# 2D elastic collision

1. Nov 24, 2011

### ambsop

1. The problem statement, all variables and given/known data
Object 1 with velocity v hits object 2, of same mass at velocity 2. Prove that the angle between them after the collision is equal to 90 degrees.

2. Relevant equations
PE inital = PE final
KE initial = KE final

3. The attempt at a solution

P x component
m1 x v1 + 0 = (m1)(v'1)(costheta1) + (m1)(v'2)(costheta2)

p y comp
0 = (m1)(v'1)(sintheta1) + (m1)(v'2)(sintheta2)

kinetic E equation simplifies to
v1 - v2 = v'2 - v'1

I can't figure out how to combine the three to a point where they simplify.
1. The problem statement, all variables and given/known data

2. Relevant equations

3. The attempt at a solution

2. Nov 24, 2011

### vela

Staff Emeritus
If I recall correctly, this relationship only holds for elastic collisions in one dimension.

Try squaring each of the two equations you have and then add them together. Then use the fact that the collision is elastic to eliminate some of the terms.

3. Nov 25, 2011

### ambsop

okay, so i tried that and I'm still stuck. Here's what I did: (' meaning after collision)

V1x = v1'cos1 + v2'cos2
V1y = v1'sin1 + v2'sin2

V^2 = V1x^2 + V2y^2
(v1'cos1)^2 + 2v1'v2'cos1cos2 + (v2'cos2)^2 + (v1'sin1)^2 + 2v1'v2'sin1sin2 + (v2'sin2)^2

From kinetic energy:
V^2 = v1'^2 + v2'^2
(v1' = v1'cos1 + v1'sin1
v2' = v2'cos2 + v2sin2)
(v1'cos1)^2 + 2v1v1cos1sin1 + (v1sin1)^2 + (v2cos2)^2 + 2v2v2cos2sin2 + (v2sin2)^2

Setting the momentum equation to the kinetic energy equation and simplifying leaves me with:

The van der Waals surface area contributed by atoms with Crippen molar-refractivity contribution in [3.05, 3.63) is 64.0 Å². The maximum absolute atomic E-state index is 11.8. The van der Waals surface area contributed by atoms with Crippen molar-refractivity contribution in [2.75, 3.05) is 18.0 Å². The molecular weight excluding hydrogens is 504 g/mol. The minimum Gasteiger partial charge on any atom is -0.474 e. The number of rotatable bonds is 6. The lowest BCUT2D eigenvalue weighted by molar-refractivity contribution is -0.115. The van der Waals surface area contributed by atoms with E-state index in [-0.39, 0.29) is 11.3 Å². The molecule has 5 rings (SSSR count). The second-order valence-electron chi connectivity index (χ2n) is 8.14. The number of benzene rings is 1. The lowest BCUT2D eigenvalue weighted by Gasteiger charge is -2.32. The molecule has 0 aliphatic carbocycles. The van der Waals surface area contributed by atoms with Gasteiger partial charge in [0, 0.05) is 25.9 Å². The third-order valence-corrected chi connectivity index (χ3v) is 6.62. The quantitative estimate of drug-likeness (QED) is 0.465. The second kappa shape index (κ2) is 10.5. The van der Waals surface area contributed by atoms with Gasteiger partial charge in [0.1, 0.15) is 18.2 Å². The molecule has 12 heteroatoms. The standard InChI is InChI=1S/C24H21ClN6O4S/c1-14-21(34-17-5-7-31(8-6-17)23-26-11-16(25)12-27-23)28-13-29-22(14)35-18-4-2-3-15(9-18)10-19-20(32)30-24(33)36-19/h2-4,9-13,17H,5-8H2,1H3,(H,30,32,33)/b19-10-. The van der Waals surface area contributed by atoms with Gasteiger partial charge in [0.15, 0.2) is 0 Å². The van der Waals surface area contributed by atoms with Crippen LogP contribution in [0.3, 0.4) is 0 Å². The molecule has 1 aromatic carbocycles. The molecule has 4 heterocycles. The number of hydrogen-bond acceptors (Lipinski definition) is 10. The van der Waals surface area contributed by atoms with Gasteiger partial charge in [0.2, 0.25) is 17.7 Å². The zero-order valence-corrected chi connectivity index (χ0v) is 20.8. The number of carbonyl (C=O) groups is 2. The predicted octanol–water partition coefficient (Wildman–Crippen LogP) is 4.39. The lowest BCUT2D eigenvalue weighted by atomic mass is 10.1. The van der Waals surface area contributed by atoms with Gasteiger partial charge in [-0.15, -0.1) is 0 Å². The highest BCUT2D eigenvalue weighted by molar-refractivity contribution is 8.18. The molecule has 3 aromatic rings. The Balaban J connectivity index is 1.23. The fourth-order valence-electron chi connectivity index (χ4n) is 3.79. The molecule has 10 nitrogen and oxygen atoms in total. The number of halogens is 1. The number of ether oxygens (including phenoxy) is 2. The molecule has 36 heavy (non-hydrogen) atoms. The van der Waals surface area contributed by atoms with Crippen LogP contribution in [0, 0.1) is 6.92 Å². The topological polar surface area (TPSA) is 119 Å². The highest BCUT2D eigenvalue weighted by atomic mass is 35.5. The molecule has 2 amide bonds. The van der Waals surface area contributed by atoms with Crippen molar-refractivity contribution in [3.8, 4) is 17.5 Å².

v1v2(cos1cos2 + sin1sin2) = v1v1cos1sin1 + v2v2cos2sin2

using trig identities:
1. sinusinv = 1/2[cos(u-v) - cos(u+v)] and
2. cosucosv = 1/2[cos(u-v) + cos (u+v)] results in the left side of the equation simplifying to:
cos(1-2)v1v2 = v1v1cos1sin1 + v2v2cos2sin2

i don't know what to do with this equation now.

4. Nov 25, 2011

### vela

Staff Emeritus
You're not squaring the velocities correctly. There is no cross term with the x and y components because they are orthogonal. In other words,
$$\vec{v} = v\cos\theta\,\hat{i} + v\sin\theta\,\hat{j},$$ so when you square this vector, you get
$$v^2 = \vec{v}\cdot\vec{v} = (v \cos\theta)^2 + (v\sin\theta)^2.$$ You don't get $(v\cos\theta+v\sin \theta)^2$.

5. Nov 25, 2011

### ambsop

I'm confused. I think I'm over complicating this problem. So that equation you just gave me, comes from the kinetic energy equation right? But is it v1cos1 or v2cos2? And where does momentum play into this? Do I really need to break it up into the x and y components?

6. Nov 25, 2011

### vela

Staff Emeritus
What I'm saying is this part is wrong:
If an object is moving 3 m/s in the x-direction and 4 m/s in the y-direction, its speed isn't 8 m/s. It's 5 m/s. You don't simply (scalar) add the individual components to get the speed.

Therefore, the following is wrong
The cross terms shouldn't be there.

7. Nov 25, 2011

### ambsop

I now understand why my first approach was wrong, but I don't know how to start this problem.

8. Nov 25, 2011

### vela

Staff Emeritus
You're almost there. Just fix your mistake.